Caregivers are people who provide significant care for another person who is unable to fully care for themselves due to an injury, disability, illness or other issue(s). Providing care for a veteran can be overwhelming at times; while your role can be very rewarding, it’s also common to experience stress and even anxiety or depression.1
Caregiver stress, while common, is not something to take lightly. Individuals in caregiving roles need to attend to their own health and well-being and know when to ask for outside help, such as when their loved one needs professional treatment for issues like mental disorders or addiction.
The day-to-day duties of caregiving that far surpass the working hours of a normal 9-5 job can place an enormous toll on the caregiver. It is normal for caregivers to experience overwhelming stress and anxiety. Caregiving takes both a physical and emotional toll and can be isolating for the caregiver whose loved one requires assistance day and night .1,2
Research shows that the stress of caregiving can have negative consequences for the caregiver’s physical and mental health and well-being.3 Unpaid caregivers are at higher risk for health problems than non-caregivers of the same age. This may due to the direct effects of psychological distress on their physical health (e.g., extreme stress, especially combined with depression, can raise cancer, heart disease, and diabetes risk), or because that distress leads to unhealthy lifestyle changes that eventually impact their physical well-being (e.g., overeating, abusing substances, or neglecting to visit the doctor regularly).1,2
Some of the symptoms of caregiver stress include:1
- Feelings of frustration.
- Perceived helplessness.
- Making mistakes, such as giving the wrong medication.
- Feeling overwhelmed.
- Feeling isolated and lonely.
- Problems sleeping or sleeping too much.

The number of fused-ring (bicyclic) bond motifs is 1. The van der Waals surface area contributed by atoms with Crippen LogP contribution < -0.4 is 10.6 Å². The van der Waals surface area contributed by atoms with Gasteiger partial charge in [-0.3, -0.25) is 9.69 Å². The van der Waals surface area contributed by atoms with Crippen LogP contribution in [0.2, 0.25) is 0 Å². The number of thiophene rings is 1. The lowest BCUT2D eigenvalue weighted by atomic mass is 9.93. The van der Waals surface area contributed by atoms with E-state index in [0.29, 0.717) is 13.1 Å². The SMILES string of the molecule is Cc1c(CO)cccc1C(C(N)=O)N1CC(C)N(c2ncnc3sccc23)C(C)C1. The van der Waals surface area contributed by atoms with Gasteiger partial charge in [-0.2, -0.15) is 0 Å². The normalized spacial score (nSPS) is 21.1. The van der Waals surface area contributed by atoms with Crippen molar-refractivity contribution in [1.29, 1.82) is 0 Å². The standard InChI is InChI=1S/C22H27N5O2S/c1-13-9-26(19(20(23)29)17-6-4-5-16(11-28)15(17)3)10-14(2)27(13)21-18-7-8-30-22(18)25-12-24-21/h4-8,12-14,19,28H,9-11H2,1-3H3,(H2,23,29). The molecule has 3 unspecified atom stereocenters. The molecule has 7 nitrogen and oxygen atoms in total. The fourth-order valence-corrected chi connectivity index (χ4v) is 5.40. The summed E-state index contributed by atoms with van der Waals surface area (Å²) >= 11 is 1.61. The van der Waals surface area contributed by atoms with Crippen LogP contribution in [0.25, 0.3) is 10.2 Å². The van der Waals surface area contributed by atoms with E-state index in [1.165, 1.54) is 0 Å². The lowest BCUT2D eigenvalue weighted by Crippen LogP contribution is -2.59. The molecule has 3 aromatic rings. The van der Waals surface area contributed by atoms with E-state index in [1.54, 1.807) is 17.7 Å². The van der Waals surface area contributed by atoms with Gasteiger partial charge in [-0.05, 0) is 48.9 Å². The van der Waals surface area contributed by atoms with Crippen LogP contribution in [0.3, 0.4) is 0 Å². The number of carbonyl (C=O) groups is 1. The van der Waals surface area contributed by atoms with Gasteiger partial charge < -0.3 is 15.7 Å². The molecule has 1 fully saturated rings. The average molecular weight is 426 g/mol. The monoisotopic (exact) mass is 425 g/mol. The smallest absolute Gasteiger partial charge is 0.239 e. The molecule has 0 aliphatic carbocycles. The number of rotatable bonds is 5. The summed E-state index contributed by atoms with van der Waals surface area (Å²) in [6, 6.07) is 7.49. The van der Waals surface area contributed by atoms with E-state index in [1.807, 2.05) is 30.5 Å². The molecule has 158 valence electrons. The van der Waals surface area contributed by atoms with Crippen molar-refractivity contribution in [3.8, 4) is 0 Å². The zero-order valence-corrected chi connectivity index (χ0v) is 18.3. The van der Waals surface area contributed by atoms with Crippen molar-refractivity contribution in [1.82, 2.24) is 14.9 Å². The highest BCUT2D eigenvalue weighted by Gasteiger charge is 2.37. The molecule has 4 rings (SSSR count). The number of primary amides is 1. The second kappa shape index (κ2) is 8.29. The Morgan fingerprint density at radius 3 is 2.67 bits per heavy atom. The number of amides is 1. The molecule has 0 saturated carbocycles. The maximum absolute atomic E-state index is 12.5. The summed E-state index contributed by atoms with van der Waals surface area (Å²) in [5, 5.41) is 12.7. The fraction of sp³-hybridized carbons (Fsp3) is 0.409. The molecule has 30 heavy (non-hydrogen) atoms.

- Weight changes.
- Feeling tired much of the time.
- Loss of interest in hobbies.
- Quick to anger or irritation.
- Often worries or sad.
- Increased body aches or headaches.
- Increased unhealthy behaviors, such as smoking or drinking alcohol.
Mental health issues, including PTSD and substance abuse in veterans, can increase stress levels for caregivers.3 Veterans’ substance abuse can impact a caregiver in a number of ways; caregivers may feel they need to cover for the person or pretend that nothing is wrong, which only serves to increase stress.4
Mental disorders and substance abuse issues are extremely complicated and require professional treatment that goes beyond what a traditional caregiver is equipped to handle. 4
VA Caregiver Support Programs
As a caregiver, you may feel that you should be able to handle everything on your own. However, you should know that there are resources to help you. For example, you may be eligible to receive caregiver services with the VA’s rehab. The VA offers a wide range of services for caregivers under two different programs. 5 (2nd paragraph)
The Program of General Caregiver Support Services is available for any individual who provides personal care services to an enrolled veteran who served during any era. This program offers resources, support, and education to eligible caregivers. You do not need to live with the veteran or be a relative to qualify for this program. You can find out if you qualify by contacting your local Caregiver Support Coordinator or by calling the Caregiver Support Line. The Caregiver Support Coordinators can be found on this website, or you can call the VA Caregiver Support Line toll free at 1-855-260-3274 between 8 a.m. and 8 p.m. EST. 5
The Program of Comprehensive Assistance for Family Caregivers, which is available to those who provide care for seriously injured veterans who served on or after 9/11. You can check your eligibility for this program with your Caregiver Support Coordinator, or perform an online eligibility verification. Caregivers who qualify will receive all the benefits of the program above, as well as:5, 6
- A financial stipend each month.
- Health insurance (if eligible).
- Mental health services and counseling.
- Caregiver training.
- Respite care.
- Help with money, travel, and lodging when you and veteran travel for needed care.
All caregivers are also eligible for the VA’s peer support mentoring program, in which caregivers can share their experiences and provide mutual support. This program offers a way for caregivers to network and connect with others who have had similar experiences. Caregivers are matched together and interact through email, phone, or face-to-face contact. Read more about the program or contact your Caregiver Support Coordinator.
Are You a Caregiver?
People who provide regular care for a veteran may not actually identify themselves as “caregivers” and may not realize they are eligible for support services. A caregiver is someone who provides assistance that may include:5
- Making medical appointments or driving the veteran to the doctor or VA rehab facility.
- Picking up prescriptions.
- Helping the veteran with tasks such as getting dressed or taking a shower.
- Assisting with medication administration or injections.
- Helping the veteran get in and out of bed.